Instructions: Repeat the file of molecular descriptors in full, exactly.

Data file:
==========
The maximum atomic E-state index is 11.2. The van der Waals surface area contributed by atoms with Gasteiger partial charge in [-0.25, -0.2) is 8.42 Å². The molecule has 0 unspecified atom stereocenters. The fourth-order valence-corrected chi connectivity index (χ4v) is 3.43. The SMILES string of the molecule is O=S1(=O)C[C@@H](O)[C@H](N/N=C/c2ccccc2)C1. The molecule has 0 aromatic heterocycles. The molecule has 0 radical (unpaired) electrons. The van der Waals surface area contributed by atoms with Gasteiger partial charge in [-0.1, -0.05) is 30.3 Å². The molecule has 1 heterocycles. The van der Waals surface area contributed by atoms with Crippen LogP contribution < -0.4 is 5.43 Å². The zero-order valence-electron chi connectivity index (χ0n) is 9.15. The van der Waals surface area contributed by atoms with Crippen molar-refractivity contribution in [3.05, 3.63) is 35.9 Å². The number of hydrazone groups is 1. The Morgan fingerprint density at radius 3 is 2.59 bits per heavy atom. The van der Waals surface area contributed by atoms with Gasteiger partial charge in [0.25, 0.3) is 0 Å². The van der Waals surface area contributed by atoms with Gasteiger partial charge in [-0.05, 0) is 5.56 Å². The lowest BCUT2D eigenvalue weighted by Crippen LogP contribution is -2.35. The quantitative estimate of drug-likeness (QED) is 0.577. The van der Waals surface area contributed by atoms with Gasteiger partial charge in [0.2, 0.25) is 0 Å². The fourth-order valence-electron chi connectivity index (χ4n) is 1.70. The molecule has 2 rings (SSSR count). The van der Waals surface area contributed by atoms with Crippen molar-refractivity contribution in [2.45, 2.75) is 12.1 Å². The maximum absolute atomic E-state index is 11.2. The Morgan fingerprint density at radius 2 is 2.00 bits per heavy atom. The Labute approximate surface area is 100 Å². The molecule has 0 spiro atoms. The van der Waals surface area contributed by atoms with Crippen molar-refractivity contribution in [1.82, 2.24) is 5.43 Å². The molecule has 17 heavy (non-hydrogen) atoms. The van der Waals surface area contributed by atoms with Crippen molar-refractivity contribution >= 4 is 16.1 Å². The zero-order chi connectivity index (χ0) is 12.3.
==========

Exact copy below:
The maximum atomic E-state index is 11.2. The van der Waals surface area contributed by atoms with Gasteiger partial charge in [-0.25, -0.2) is 8.42 Å². The molecule has 0 unspecified atom stereocenters. The fourth-order valence-corrected chi connectivity index (χ4v) is 3.43. The SMILES string of the molecule is O=S1(=O)C[C@@H](O)[C@H](N/N=C/c2ccccc2)C1. The molecule has 0 aromatic heterocycles. The molecule has 0 radical (unpaired) electrons. The van der Waals surface area contributed by atoms with Gasteiger partial charge in [-0.1, -0.05) is 30.3 Å². The molecule has 1 heterocycles. The van der Waals surface area contributed by atoms with Crippen LogP contribution < -0.4 is 5.43 Å². The zero-order valence-electron chi connectivity index (χ0n) is 9.15. The van der Waals surface area contributed by atoms with Crippen molar-refractivity contribution in [3.05, 3.63) is 35.9 Å². The number of hydrazone groups is 1. The Morgan fingerprint density at radius 3 is 2.59 bits per heavy atom. The van der Waals surface area contributed by atoms with Gasteiger partial charge in [0.25, 0.3) is 0 Å². The van der Waals surface area contributed by atoms with Gasteiger partial charge in [-0.05, 0) is 5.56 Å². The lowest BCUT2D eigenvalue weighted by Crippen LogP contribution is -2.35. The quantitative estimate of drug-likeness (QED) is 0.577. The van der Waals surface area contributed by atoms with Gasteiger partial charge in [0.2, 0.25) is 0 Å². The fourth-order valence-electron chi connectivity index (χ4n) is 1.70. The molecule has 2 rings (SSSR count). The van der Waals surface area contributed by atoms with Crippen molar-refractivity contribution in [2.45, 2.75) is 12.1 Å². The maximum absolute atomic E-state index is 11.2. The Morgan fingerprint density at radius 2 is 2.00 bits per heavy atom. The Labute approximate surface area is 100 Å². The molecule has 0 spiro atoms. The van der Waals surface area contributed by atoms with Crippen molar-refractivity contribution in [1.82, 2.24) is 5.43 Å². The molecule has 17 heavy (non-hydrogen) atoms. The van der Waals surface area contributed by atoms with Crippen molar-refractivity contribution >= 4 is 16.1 Å². The zero-order chi connectivity index (χ0) is 12.3.